Sometimes, the difference is in the details.
The effectiveness of indoor residual spraying (IRS) to prevent malaria transmission, for example, hinges on the proper spraying of indoor walls and ceilings where the majority of mosquitoes rest.
Abt Global joins the Roll Back Malaria Partnership and others on World Malaria Day 2017, observed on April 25, in redoubling efforts to end malaria for good. Abt remains focused on carrying out the most efficient, most effective malaria reduction campaigns possible.
Better Training Leads to More Effective Spraying
Traditionally, the President’s Malaria Initiative Africa Indoor Residual Spaying (PMI AIRS) Project – and other IRS programs – uses outdoor walls to train spray operators to use their equipment.
But this hasn’t allowed spray operators to master all of the important skills they need for their work, which mostly happens inside homes. Typical challenges include working around obstacles, spraying in dark and confined spaces, spraying ceilings, correctly capturing data after spraying, and more.
The PMI AIRS Project, in response, has begun allotting at least one day of the standard five-day spray operator training to be conducted inside homes. Spray operators do not use water or other liquids during indoor training, but still will be coached on correct spray techniques and how to deal with the many scenarios they encounter.
“This training is ensuring that – no matter the conditions – spray operators are doing the most effective spraying possible,” said Allan Were, director of operations for the project and a principal associate at Abt. “This further reduces the chance that mosquitoes will survive and spread malaria.”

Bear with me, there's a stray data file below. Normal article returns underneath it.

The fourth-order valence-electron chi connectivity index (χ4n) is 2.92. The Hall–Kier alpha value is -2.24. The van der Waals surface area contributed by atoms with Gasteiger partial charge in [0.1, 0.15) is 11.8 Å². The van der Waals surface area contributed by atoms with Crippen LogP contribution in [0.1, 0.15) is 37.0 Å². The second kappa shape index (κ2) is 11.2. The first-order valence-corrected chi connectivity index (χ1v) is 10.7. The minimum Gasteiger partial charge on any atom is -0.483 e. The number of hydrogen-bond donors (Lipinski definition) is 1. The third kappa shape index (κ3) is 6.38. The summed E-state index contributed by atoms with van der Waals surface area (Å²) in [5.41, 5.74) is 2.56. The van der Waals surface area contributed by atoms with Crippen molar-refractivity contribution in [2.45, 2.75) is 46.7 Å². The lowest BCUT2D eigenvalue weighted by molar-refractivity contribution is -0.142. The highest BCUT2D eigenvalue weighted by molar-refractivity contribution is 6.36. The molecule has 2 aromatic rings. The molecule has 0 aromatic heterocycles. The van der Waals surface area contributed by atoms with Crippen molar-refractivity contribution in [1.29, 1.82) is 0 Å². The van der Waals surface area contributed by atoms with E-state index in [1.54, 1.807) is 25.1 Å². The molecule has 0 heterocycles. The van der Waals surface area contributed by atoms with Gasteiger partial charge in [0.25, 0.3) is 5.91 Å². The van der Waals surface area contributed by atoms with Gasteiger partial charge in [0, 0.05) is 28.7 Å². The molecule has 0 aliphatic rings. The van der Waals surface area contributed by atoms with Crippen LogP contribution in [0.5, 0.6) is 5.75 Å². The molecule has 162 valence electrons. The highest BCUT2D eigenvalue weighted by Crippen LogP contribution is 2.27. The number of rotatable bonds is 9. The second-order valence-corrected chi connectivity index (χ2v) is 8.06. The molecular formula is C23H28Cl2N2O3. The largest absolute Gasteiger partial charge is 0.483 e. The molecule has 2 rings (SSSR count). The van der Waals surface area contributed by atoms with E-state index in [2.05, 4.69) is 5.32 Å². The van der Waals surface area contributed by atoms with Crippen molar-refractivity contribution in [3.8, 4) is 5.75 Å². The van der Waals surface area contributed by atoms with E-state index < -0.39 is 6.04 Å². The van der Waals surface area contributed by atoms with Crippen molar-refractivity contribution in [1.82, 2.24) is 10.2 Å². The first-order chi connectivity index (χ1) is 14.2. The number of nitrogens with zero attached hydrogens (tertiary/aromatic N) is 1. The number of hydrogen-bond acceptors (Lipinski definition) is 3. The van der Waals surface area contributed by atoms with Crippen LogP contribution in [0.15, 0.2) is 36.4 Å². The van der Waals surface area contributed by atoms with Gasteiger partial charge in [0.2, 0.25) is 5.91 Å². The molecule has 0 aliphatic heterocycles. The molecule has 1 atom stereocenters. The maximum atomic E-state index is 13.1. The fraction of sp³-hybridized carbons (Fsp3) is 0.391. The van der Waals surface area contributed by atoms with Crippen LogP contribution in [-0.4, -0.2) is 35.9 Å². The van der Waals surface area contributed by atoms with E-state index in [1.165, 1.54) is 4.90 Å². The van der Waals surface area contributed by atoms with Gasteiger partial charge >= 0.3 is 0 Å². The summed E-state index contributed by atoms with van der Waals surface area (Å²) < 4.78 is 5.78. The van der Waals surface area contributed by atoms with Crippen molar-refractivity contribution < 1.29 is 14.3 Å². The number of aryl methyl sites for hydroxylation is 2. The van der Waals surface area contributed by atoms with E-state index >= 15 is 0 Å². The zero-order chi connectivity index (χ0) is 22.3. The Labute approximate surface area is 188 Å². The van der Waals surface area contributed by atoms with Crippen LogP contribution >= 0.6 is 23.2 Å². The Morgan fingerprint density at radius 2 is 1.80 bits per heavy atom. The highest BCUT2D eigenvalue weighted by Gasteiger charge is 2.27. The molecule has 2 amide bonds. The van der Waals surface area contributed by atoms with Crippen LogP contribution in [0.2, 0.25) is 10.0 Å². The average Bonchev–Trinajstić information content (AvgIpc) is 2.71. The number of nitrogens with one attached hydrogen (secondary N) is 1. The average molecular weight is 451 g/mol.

This is the latest example of the project’s commitment to continuous improvement and innovations. Previously, the project had been recognized for its innovations in bottle recycling, insecticide inventory systems, and mobile soak pits, among others.
Working with the Private Sector in Uganda
Ending malaria for good – the theme of World Malaria Day 2017 – requires long-term, sustainable engagement of multiple sectors and partners.
The USAID/PMI and UKAid-funded Uganda Indoor Residual Spraying (IRS) Project, led by Abt, reaches beyond its government partnership in 14 target districts to also work with private pest control companies country-wide. Since 2011, the project has provided courses and monitoring support for more than 30 private companies conducting IRS. The courses create an opportunity for dialogue and a catalyst for these private companies to consider mutual concerns and responsibilities for their business.
These private pest control businesses independently founded the Uganda Pest Control Association (UPCA), dedicated to ensuring the quality and safety of their services, including IRS. Members of the UPCA are now conducting IRS training on their own for their membership.
The Uganda IRS project has assisted UPCA to develop IRS quality standards for private companies. To create a permanent basis for IRS best practices, UPCA is working with government officials to advocate for regulation of the private pest control sector. This growing organization and ensuing public/private partnership will contribute to long-term sustainable malaria control in Uganda.
“The IRS training was an eye-opener,” said Chris Kaweesa, director of Dag and Bragan Pest Control Services in Kampala. “Before the training we provided mosquito control, but now I’m offering my clients malaria control.”
Read more about Abt’s work in malaria:
- The PMI AIRS Project
- Working to Improve Malaria Treatment and Prevention in Zimbabwe
- Zambia: Better Health through Better Systems
- Uganda: Improving Health and Strengthening Systems
- Bold Delivers: Research on Infectious Diseases
- PMI AIRS Bottle Recycling Cited as Model by USAID
- PMI AIRS Partners with IVCC and UNITAID to Combat Malaria with New Insecticides